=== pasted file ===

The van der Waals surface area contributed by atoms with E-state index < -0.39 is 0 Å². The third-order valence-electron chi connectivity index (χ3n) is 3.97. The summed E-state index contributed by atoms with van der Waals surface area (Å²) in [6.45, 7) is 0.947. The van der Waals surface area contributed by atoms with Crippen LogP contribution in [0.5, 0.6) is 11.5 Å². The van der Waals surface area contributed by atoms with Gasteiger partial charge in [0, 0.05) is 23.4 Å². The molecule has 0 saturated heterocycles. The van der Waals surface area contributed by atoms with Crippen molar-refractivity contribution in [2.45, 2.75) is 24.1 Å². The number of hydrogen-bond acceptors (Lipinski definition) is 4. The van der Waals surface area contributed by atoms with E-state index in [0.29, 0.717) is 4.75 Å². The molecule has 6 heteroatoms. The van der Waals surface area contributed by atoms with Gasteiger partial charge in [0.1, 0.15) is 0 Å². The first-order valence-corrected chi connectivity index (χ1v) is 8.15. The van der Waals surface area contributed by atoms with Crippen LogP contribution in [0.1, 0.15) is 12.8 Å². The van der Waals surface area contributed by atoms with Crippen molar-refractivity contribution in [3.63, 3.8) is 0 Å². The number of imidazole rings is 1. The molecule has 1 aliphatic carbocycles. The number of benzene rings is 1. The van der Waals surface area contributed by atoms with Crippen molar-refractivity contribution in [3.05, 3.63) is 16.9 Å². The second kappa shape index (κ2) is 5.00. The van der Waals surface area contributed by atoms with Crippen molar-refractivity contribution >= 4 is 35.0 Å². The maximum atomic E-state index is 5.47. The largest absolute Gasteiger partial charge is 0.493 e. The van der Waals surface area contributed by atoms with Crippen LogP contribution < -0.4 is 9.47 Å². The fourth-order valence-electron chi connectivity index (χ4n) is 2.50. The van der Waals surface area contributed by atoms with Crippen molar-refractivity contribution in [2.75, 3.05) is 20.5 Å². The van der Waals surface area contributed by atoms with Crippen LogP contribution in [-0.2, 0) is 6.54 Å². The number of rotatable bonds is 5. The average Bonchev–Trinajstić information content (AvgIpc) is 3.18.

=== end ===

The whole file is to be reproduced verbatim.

The van der Waals surface area contributed by atoms with E-state index < -0.39 is 0 Å². The third-order valence-electron chi connectivity index (χ3n) is 3.97. The summed E-state index contributed by atoms with van der Waals surface area (Å²) in [6.45, 7) is 0.947. The van der Waals surface area contributed by atoms with Crippen LogP contribution in [0.5, 0.6) is 11.5 Å². The van der Waals surface area contributed by atoms with Gasteiger partial charge in [0, 0.05) is 23.4 Å². The molecule has 0 saturated heterocycles. The van der Waals surface area contributed by atoms with Crippen molar-refractivity contribution in [2.45, 2.75) is 24.1 Å². The number of hydrogen-bond acceptors (Lipinski definition) is 4. The van der Waals surface area contributed by atoms with E-state index in [0.29, 0.717) is 4.75 Å². The molecule has 6 heteroatoms. The van der Waals surface area contributed by atoms with Gasteiger partial charge in [0.1, 0.15) is 0 Å². The first-order valence-corrected chi connectivity index (χ1v) is 8.15. The van der Waals surface area contributed by atoms with Crippen LogP contribution in [0.1, 0.15) is 12.8 Å². The van der Waals surface area contributed by atoms with Crippen molar-refractivity contribution in [3.63, 3.8) is 0 Å². The number of imidazole rings is 1. The molecule has 1 aliphatic carbocycles. The number of benzene rings is 1. The van der Waals surface area contributed by atoms with Crippen molar-refractivity contribution in [3.05, 3.63) is 16.9 Å². The second kappa shape index (κ2) is 5.00. The van der Waals surface area contributed by atoms with Crippen molar-refractivity contribution >= 4 is 35.0 Å². The maximum atomic E-state index is 5.47. The largest absolute Gasteiger partial charge is 0.493 e. The van der Waals surface area contributed by atoms with Crippen LogP contribution < -0.4 is 9.47 Å². The fourth-order valence-electron chi connectivity index (χ4n) is 2.50. The van der Waals surface area contributed by atoms with Crippen molar-refractivity contribution in [2.75, 3.05) is 20.5 Å². The van der Waals surface area contributed by atoms with Crippen LogP contribution in [-0.2, 0) is 6.54 Å². The number of rotatable bonds is 5. The average Bonchev–Trinajstić information content (AvgIpc) is 3.18.